But I never did the same thing twice in my pitches. I kept it interesting for him. My follow-ups included, but was not at all limited to:

  1. Stats about their book sales (going up and up and up)
  2. Personal anecdotes about the writers (their mother was a refugee)
  3. A Fedexed box of mouth-watering low-fat fudge made by Greta (a Looneyspoons recipe, of course!)

People magazine's West Coast writer finally said that when book sales reached 600,000, he would pitch Looneyspoons to his editor.
Big Takeaway Number 2
Consistently follow-up with creative tid-bits of information that both educate and entertain your contact. Think of it like a trail of tasty bread crumbs you are leaving until they can't resist anymore and go in for the big bite. Yes, it's all about persistence and creativity.
The Big Payoff: The People Magazine Spread
My contact soon pitched Looneyspoons to his editor and the editor gave the green light for an interview. Before the New York writer and photographer flew up to Canada to meet the authors, I told them to "just keep talking!" The ladies were naturally chatty and charming, so this wasn't a problem. I also suggested that they have photo ideas ahead of time.

The writer spent the whole day with them, listening to their stories and snapping loads of photographs. The months of hard work and a day of entertaining the writer paid off:

Looneyspoons landed a two page feature article with seven photographs of the authors and the book.

This is virtually unheard of for any book in People. As a long-time reader of People this was, as far as I know, totally unprecedented for a cookbook, especially by two previously unestablished writers. A number of other features in other high-profile publications fell into place after this People feature.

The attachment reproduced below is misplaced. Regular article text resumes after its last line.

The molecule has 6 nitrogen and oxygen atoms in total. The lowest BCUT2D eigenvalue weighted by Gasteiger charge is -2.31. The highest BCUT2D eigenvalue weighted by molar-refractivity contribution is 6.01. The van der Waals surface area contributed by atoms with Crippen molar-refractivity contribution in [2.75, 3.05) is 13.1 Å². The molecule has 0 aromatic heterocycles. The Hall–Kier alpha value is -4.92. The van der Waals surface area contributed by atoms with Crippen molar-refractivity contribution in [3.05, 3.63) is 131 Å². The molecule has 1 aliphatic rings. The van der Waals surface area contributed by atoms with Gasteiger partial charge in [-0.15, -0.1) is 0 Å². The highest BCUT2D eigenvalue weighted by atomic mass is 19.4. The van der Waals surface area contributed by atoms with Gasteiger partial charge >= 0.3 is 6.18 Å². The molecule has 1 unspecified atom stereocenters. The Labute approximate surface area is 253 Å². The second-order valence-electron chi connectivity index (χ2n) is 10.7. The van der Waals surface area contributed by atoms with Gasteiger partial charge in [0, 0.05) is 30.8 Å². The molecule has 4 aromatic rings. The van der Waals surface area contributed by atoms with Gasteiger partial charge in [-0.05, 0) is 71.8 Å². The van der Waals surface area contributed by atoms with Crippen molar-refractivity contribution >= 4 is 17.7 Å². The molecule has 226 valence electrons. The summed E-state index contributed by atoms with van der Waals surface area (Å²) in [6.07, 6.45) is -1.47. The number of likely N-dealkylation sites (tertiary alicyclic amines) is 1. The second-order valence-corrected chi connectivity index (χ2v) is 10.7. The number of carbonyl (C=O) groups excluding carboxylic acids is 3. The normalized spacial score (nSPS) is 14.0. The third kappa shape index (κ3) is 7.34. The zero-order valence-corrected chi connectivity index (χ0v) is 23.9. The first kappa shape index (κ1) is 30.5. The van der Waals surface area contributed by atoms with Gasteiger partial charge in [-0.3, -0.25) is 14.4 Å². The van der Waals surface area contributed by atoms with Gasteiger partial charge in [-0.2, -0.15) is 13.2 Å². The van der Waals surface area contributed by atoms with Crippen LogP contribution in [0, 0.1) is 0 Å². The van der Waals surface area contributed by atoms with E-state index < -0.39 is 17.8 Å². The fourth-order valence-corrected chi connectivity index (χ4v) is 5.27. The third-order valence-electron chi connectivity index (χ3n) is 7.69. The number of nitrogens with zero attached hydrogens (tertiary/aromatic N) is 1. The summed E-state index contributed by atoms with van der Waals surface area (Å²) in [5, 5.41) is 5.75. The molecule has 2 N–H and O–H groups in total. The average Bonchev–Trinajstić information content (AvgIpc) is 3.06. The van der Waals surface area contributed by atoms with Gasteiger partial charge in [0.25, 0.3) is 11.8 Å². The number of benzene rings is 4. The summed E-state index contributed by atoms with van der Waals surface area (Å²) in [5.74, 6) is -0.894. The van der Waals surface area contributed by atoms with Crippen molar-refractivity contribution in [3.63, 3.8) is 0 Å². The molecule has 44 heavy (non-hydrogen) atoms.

What I saw in the sisters and their cookbook nearly a year before proved to be correct. There was a natural human interest story in the way the women put everything on the line to pursue their dream together. I believe their personal story is as much of a reason they were blessed with a huge spread in People as the outstandingly fun cookbook itself.

The final result of this book publicity for these two wonderful women was that they sold the rights of their self-published cookbook to the big-name publisher G. P. Putnam's Sons for seven figures. (Yes, wow!)

My last takeaway is that to land a publicity win like this you should be two sisters who cook in a basement and live off savings and funds from garage sales to write a low-fat cookbook filled with original, delicious recipes and fresh, hilarious jokes.

Big Takeaway Number 3
My final thoughts are to know the audience for your publications you are targeting. People magazine was a perfect fit for these women and their story. The reason? The readers of the magazine are these women - everyday women with big dreams. I knew it was a match made in heaven and I kept at it - being persistent for months - until we landed the feature.
Stuck on how to publicize the book you've worked so hard to write? I have decades of experience creating and overseeing book publicity campaigns that rack up big interviews and increase sales, like this book publicity case study. Give me a call today!